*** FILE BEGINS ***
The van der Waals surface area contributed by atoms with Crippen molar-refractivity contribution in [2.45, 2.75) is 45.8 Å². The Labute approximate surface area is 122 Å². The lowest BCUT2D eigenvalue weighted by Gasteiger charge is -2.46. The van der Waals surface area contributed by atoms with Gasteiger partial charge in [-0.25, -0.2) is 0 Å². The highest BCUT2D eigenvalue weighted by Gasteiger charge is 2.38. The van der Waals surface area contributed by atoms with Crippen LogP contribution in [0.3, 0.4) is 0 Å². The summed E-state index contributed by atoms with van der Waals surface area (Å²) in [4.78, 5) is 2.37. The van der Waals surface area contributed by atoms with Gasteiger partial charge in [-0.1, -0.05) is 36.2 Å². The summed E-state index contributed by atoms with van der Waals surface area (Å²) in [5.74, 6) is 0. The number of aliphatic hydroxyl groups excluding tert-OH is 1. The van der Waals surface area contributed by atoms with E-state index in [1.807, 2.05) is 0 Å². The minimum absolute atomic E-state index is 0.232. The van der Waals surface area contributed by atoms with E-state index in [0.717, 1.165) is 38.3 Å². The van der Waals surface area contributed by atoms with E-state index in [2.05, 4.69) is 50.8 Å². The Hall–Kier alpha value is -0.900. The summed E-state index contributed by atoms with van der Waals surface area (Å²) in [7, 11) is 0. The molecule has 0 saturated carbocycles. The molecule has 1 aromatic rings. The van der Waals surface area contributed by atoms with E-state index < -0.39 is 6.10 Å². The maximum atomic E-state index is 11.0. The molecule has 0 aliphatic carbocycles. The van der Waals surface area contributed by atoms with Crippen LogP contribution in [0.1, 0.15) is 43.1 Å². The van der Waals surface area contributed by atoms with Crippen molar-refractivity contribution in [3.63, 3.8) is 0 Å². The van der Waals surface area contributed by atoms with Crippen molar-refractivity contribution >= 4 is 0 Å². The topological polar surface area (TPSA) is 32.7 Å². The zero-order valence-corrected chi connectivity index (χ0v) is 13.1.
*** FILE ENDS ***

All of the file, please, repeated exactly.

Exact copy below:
The van der Waals surface area contributed by atoms with Crippen molar-refractivity contribution in [2.45, 2.75) is 45.8 Å². The Labute approximate surface area is 122 Å². The lowest BCUT2D eigenvalue weighted by Gasteiger charge is -2.46. The van der Waals surface area contributed by atoms with Gasteiger partial charge in [-0.25, -0.2) is 0 Å². The highest BCUT2D eigenvalue weighted by Gasteiger charge is 2.38. The van der Waals surface area contributed by atoms with Crippen LogP contribution in [0.3, 0.4) is 0 Å². The summed E-state index contributed by atoms with van der Waals surface area (Å²) in [4.78, 5) is 2.37. The van der Waals surface area contributed by atoms with Gasteiger partial charge in [-0.1, -0.05) is 36.2 Å². The summed E-state index contributed by atoms with van der Waals surface area (Å²) in [5.74, 6) is 0. The number of aliphatic hydroxyl groups excluding tert-OH is 1. The van der Waals surface area contributed by atoms with E-state index in [1.807, 2.05) is 0 Å². The minimum absolute atomic E-state index is 0.232. The van der Waals surface area contributed by atoms with E-state index in [0.717, 1.165) is 38.3 Å². The van der Waals surface area contributed by atoms with E-state index in [2.05, 4.69) is 50.8 Å². The Hall–Kier alpha value is -0.900. The summed E-state index contributed by atoms with van der Waals surface area (Å²) in [7, 11) is 0. The molecule has 0 saturated carbocycles. The molecule has 1 aromatic rings. The van der Waals surface area contributed by atoms with E-state index < -0.39 is 6.10 Å². The maximum atomic E-state index is 11.0. The molecule has 0 aliphatic carbocycles. The van der Waals surface area contributed by atoms with Crippen LogP contribution in [0.1, 0.15) is 43.1 Å². The van der Waals surface area contributed by atoms with Crippen molar-refractivity contribution in [3.63, 3.8) is 0 Å². The van der Waals surface area contributed by atoms with Crippen molar-refractivity contribution >= 4 is 0 Å². The topological polar surface area (TPSA) is 32.7 Å². The zero-order valence-corrected chi connectivity index (χ0v) is 13.1.